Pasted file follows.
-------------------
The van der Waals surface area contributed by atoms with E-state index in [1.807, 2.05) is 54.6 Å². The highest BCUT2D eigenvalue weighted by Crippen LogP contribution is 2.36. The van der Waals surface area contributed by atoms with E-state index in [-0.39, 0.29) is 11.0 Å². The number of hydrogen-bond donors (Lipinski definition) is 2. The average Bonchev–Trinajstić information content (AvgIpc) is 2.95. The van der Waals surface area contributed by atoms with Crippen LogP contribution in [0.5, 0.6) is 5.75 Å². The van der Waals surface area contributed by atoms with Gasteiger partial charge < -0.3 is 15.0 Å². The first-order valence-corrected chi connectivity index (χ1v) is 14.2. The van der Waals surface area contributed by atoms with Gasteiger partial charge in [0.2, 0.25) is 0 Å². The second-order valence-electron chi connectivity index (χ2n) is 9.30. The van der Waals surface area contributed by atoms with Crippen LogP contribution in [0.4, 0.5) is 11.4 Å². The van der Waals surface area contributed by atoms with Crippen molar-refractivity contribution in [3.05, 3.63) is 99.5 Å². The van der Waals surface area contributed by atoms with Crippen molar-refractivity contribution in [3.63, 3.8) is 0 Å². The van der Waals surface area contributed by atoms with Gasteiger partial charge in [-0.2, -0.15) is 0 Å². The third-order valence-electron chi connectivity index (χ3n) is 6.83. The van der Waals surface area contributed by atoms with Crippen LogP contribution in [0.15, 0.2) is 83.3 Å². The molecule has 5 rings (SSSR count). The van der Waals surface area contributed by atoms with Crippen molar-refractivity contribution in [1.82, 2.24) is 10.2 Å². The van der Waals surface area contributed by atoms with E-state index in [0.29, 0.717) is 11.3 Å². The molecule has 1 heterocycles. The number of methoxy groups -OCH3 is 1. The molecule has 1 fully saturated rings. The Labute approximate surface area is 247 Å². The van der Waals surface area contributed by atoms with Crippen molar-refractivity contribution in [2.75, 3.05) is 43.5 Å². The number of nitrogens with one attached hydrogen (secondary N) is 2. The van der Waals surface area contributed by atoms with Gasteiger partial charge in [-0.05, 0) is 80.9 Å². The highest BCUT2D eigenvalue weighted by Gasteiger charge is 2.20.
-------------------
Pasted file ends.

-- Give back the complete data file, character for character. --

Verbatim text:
The van der Waals surface area contributed by atoms with E-state index in [1.807, 2.05) is 54.6 Å². The highest BCUT2D eigenvalue weighted by Crippen LogP contribution is 2.36. The van der Waals surface area contributed by atoms with E-state index in [-0.39, 0.29) is 11.0 Å². The number of hydrogen-bond donors (Lipinski definition) is 2. The average Bonchev–Trinajstić information content (AvgIpc) is 2.95. The van der Waals surface area contributed by atoms with Crippen LogP contribution in [0.5, 0.6) is 5.75 Å². The van der Waals surface area contributed by atoms with Gasteiger partial charge < -0.3 is 15.0 Å². The first-order valence-corrected chi connectivity index (χ1v) is 14.2. The van der Waals surface area contributed by atoms with Gasteiger partial charge in [0.2, 0.25) is 0 Å². The second-order valence-electron chi connectivity index (χ2n) is 9.30. The van der Waals surface area contributed by atoms with Crippen LogP contribution in [0.4, 0.5) is 11.4 Å². The van der Waals surface area contributed by atoms with Crippen molar-refractivity contribution in [3.05, 3.63) is 99.5 Å². The van der Waals surface area contributed by atoms with Crippen molar-refractivity contribution in [3.63, 3.8) is 0 Å². The van der Waals surface area contributed by atoms with Gasteiger partial charge in [-0.2, -0.15) is 0 Å². The third-order valence-electron chi connectivity index (χ3n) is 6.83. The van der Waals surface area contributed by atoms with Crippen LogP contribution in [0.15, 0.2) is 83.3 Å². The molecule has 5 rings (SSSR count). The van der Waals surface area contributed by atoms with Crippen molar-refractivity contribution in [1.82, 2.24) is 10.2 Å². The van der Waals surface area contributed by atoms with E-state index in [0.29, 0.717) is 11.3 Å². The molecule has 1 heterocycles. The number of methoxy groups -OCH3 is 1. The molecule has 1 fully saturated rings. The Labute approximate surface area is 247 Å². The van der Waals surface area contributed by atoms with Crippen molar-refractivity contribution in [2.75, 3.05) is 43.5 Å². The number of nitrogens with one attached hydrogen (secondary N) is 2. The van der Waals surface area contributed by atoms with Gasteiger partial charge in [-0.05, 0) is 80.9 Å². The highest BCUT2D eigenvalue weighted by Gasteiger charge is 2.20.